Judge Overturns Confederate Monuments Law

Sherrel Wheeler Stewart, WBHM

The base of the Confederate monument in Linn Park remains covered.

A Jefferson County circuit judge struck down a state law to preserve historical markers, saying the state violated the U.S. Constitution. The ruling comes after the state sued Birmingham for covering a Confederate monument and fined the city for violating the Alabama Memorial Preservation Act.

Judge Mike Graffeo says the state cannot force Birmingham to maintain a Confederate monument with a law passed by the state Legislature in 2017.

Lawyers for Birmingham argued the monument offended most residents.

David Dinielli of the Southern Poverty Law Center says cities express their values through their monuments, and says demographics were a factor in the ruling.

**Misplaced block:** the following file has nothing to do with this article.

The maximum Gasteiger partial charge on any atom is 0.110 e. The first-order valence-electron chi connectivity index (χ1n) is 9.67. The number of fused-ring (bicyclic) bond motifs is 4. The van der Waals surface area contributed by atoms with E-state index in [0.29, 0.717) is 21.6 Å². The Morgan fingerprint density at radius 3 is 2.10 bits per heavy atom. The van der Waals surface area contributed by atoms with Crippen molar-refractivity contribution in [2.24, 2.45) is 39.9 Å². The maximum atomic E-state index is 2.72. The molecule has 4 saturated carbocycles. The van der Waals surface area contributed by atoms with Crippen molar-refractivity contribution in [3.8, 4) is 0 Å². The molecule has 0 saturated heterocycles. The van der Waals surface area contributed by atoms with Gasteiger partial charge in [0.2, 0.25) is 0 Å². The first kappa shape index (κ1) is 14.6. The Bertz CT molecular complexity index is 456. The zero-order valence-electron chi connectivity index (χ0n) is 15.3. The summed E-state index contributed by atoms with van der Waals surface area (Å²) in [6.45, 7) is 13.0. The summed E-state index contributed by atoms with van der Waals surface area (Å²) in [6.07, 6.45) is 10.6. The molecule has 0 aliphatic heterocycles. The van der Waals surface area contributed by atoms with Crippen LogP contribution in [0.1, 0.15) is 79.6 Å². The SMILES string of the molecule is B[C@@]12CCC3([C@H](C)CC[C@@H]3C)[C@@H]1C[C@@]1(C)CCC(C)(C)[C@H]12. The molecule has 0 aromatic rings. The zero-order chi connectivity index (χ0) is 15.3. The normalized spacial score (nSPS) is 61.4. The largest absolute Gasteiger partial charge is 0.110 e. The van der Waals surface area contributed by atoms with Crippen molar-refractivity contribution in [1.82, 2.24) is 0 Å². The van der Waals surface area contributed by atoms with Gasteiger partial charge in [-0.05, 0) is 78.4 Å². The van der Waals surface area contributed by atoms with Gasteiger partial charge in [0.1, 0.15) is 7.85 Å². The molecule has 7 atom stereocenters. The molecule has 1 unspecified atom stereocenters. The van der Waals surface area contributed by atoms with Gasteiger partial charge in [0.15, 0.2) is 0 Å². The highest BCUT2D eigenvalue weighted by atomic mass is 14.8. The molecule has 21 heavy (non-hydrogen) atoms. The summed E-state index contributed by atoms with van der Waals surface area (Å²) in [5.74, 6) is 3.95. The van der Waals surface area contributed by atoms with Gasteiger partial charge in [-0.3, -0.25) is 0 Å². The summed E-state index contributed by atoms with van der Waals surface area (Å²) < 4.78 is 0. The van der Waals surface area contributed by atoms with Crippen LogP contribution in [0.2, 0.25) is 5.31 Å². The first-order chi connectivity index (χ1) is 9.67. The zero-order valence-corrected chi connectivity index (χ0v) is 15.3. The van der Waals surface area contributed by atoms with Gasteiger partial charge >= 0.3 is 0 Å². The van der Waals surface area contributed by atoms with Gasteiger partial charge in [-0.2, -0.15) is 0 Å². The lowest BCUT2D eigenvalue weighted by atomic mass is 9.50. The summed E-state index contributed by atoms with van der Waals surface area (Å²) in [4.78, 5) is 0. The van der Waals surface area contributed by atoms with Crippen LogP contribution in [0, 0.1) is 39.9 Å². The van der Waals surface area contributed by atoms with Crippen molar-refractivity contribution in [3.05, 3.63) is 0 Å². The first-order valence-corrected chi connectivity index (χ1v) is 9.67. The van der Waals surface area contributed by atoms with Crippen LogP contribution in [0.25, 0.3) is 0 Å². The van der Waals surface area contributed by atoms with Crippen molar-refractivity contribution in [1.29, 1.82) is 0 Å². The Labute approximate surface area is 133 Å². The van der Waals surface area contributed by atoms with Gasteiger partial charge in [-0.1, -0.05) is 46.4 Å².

“The majority of the legislature, which is white, was issuing a rule that governed and limited the ability of Birmingham, which is a majority black city, to govern itself and make its own decisions,” Dinielli says.

 The ruling may impact similar cases in other parts of the country, he says.

 “To our knowledge, this is the first time that a court has held that one of these monument preservation laws violates the U.S. Constitution,” Dinielli says.

 Alabama State Attorney General Steve Marshall sued Birmingham the day after it covered the monument in Linn Park. He says he will appeal the ruling.

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